[Humanist] 24.628 more than the cuts

Humanist Discussion Group willard.mccarty at mccarty.org.uk
Sun Jan 2 10:39:03 CET 2011

                 Humanist Discussion Group, Vol. 24, No. 628.
         Centre for Computing in the Humanities, King's College London
                Submit to: humanist at lists.digitalhumanities.org

        Date: Sat, 1 Jan 2011 17:42:55 +0000
        From: D.Allington <d.allington at open.ac.uk>
        Subject: RE: [Humanist] 24.619 more than the cuts
        In-Reply-To: <20101228080637.7D9ABC6732 at woodward.joyent.us>

   Date: Mon, 27 Dec 2010 16:47:53 +0000
        From: Willard McCarty <willard.mccarty at mccarty.org.uk>
        Subject: more dangerous than the cuts

   ...But let me ask again: would it not be wise to
   consider ways of working and problems on which to work that do not depend
   on large-scale institutional support? ...

I absolutely agree - it WOULD be wise. Most of the research I personally want to do is very cheap and could probably be done even more cheaply; all I really need from my institution is time (and a fast internet connection). But then comes the snag. Increasingly, our employers are taking the position that if we want time to research, then we must bring in external funding. And by external funding, they don't mean a few thousand pounds here and there, they mean big bucks. In order to get that sort of money, one needs to dream up something to spend it on.

I had been expecting UK research council budgets to be wiped out, so that government-provided teaching income would become proportionately more important to our employers, perhaps bringing this particular insanity to an end (whilst creating a host of other problems - but that's another story). In fact, the opposite has happened: research council budgets have been cut, but by nothing like as much as the teaching grant. Moreover, at least one research council has announced that it will be doubling the minimum threshold for research grants. The pressure, in other words, is not towards the wise option, but towards more and more expensive research.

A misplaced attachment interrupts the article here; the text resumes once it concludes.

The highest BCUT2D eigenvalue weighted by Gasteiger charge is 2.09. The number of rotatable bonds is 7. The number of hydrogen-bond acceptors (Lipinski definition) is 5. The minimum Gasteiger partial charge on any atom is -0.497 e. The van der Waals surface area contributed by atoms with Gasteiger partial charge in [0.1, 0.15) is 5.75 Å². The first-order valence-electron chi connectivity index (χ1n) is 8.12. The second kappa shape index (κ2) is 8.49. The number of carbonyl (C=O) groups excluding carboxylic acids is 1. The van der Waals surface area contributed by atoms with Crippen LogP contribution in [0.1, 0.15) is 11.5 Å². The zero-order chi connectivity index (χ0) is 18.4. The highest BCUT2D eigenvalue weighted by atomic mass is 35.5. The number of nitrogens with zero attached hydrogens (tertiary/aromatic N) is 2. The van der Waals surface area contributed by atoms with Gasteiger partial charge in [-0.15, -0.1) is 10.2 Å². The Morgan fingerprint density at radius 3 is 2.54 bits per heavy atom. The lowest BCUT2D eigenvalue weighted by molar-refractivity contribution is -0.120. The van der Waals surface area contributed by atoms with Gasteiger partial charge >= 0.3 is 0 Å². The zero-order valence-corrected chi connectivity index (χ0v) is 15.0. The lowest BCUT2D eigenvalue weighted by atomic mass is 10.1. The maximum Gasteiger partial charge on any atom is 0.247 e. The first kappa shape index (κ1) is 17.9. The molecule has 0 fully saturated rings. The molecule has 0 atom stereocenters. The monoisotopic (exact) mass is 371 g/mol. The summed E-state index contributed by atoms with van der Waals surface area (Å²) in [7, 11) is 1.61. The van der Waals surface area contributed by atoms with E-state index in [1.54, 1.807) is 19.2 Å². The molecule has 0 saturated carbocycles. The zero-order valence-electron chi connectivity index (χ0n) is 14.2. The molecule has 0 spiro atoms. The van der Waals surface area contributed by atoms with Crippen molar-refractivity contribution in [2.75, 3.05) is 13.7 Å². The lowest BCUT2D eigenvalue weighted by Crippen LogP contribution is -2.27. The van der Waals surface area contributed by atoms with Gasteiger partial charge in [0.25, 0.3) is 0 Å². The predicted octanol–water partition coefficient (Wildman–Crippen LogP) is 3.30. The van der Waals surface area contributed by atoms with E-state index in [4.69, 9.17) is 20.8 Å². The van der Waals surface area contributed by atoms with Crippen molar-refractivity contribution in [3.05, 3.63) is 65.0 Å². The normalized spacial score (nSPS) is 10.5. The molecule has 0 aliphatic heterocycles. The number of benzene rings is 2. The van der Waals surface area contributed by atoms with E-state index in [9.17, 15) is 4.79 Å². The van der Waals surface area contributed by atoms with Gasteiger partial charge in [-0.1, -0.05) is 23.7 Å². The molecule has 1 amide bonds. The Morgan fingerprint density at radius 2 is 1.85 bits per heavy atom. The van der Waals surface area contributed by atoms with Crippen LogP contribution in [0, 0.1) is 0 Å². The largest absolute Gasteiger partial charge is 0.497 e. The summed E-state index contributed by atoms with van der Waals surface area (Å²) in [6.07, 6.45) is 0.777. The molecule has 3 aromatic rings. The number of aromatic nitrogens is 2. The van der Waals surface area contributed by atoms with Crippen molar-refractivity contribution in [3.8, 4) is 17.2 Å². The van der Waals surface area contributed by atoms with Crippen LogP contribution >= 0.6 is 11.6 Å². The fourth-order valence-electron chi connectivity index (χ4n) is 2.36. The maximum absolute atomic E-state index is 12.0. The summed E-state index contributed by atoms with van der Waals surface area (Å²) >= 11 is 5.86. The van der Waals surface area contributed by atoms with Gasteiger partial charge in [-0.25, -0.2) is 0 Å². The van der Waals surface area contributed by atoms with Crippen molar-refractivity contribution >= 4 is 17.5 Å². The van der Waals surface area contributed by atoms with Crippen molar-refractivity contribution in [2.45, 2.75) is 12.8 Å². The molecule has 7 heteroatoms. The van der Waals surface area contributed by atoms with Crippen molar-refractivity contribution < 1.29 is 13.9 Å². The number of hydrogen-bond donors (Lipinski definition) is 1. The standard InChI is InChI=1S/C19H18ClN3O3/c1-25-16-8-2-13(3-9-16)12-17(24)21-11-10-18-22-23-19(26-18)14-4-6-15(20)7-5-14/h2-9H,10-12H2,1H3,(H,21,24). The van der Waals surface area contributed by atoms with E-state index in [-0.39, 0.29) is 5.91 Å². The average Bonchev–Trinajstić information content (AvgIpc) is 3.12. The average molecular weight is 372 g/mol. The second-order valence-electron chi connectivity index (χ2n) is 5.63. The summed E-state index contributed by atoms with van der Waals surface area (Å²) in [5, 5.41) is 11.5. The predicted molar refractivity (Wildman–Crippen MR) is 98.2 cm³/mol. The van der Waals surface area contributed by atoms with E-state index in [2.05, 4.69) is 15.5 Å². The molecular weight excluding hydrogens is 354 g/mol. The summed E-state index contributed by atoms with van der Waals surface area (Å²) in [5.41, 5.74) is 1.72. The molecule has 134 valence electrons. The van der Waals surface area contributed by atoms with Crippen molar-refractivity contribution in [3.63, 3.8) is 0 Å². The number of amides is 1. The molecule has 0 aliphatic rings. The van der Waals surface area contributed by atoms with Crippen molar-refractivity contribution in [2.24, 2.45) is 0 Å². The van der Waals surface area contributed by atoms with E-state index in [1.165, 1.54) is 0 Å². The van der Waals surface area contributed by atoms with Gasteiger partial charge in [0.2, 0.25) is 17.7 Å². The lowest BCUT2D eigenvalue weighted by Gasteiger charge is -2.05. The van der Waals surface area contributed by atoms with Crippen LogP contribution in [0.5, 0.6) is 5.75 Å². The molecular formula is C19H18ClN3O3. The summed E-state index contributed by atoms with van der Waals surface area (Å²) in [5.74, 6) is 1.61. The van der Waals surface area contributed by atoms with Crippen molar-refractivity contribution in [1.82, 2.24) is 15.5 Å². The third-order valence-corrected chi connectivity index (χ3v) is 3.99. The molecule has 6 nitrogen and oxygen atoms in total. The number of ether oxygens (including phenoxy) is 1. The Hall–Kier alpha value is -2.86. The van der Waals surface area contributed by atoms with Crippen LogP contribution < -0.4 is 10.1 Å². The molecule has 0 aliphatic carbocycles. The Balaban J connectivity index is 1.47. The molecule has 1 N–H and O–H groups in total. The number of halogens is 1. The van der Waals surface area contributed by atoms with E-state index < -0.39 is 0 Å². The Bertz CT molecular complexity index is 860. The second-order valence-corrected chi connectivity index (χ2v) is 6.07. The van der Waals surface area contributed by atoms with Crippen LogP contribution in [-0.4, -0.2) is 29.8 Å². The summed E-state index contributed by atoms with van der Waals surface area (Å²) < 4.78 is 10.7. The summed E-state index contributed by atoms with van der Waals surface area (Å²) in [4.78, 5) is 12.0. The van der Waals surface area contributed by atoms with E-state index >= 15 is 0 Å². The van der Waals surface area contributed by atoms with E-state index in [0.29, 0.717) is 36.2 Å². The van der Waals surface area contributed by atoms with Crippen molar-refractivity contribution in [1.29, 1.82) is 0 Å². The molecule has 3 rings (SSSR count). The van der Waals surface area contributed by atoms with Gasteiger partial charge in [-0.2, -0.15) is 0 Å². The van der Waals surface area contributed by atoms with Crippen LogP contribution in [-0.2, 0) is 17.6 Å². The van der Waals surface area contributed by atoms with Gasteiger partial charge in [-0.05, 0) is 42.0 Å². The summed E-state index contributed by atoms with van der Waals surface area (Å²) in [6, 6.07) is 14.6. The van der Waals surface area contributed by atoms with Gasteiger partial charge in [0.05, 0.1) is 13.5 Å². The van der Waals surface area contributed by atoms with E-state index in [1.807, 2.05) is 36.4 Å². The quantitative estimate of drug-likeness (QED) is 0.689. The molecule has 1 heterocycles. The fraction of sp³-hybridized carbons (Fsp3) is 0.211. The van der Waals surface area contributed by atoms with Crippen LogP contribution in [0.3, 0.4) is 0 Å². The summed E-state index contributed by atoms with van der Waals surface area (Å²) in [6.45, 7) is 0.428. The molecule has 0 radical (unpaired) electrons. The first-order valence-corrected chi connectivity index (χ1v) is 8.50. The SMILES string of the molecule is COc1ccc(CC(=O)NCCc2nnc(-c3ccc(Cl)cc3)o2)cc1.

This is not to say that I don't think it's worth discussing how to do research more cheaply. Just that I think that we have to recognise that no-one's going to thank us for it!

Happy New Year,


Dr Daniel Allington
Lecturer in English Language Studies and Applied Linguistics
Centre for Language and Communication
The Open University
+44 (0) 1908 332 914


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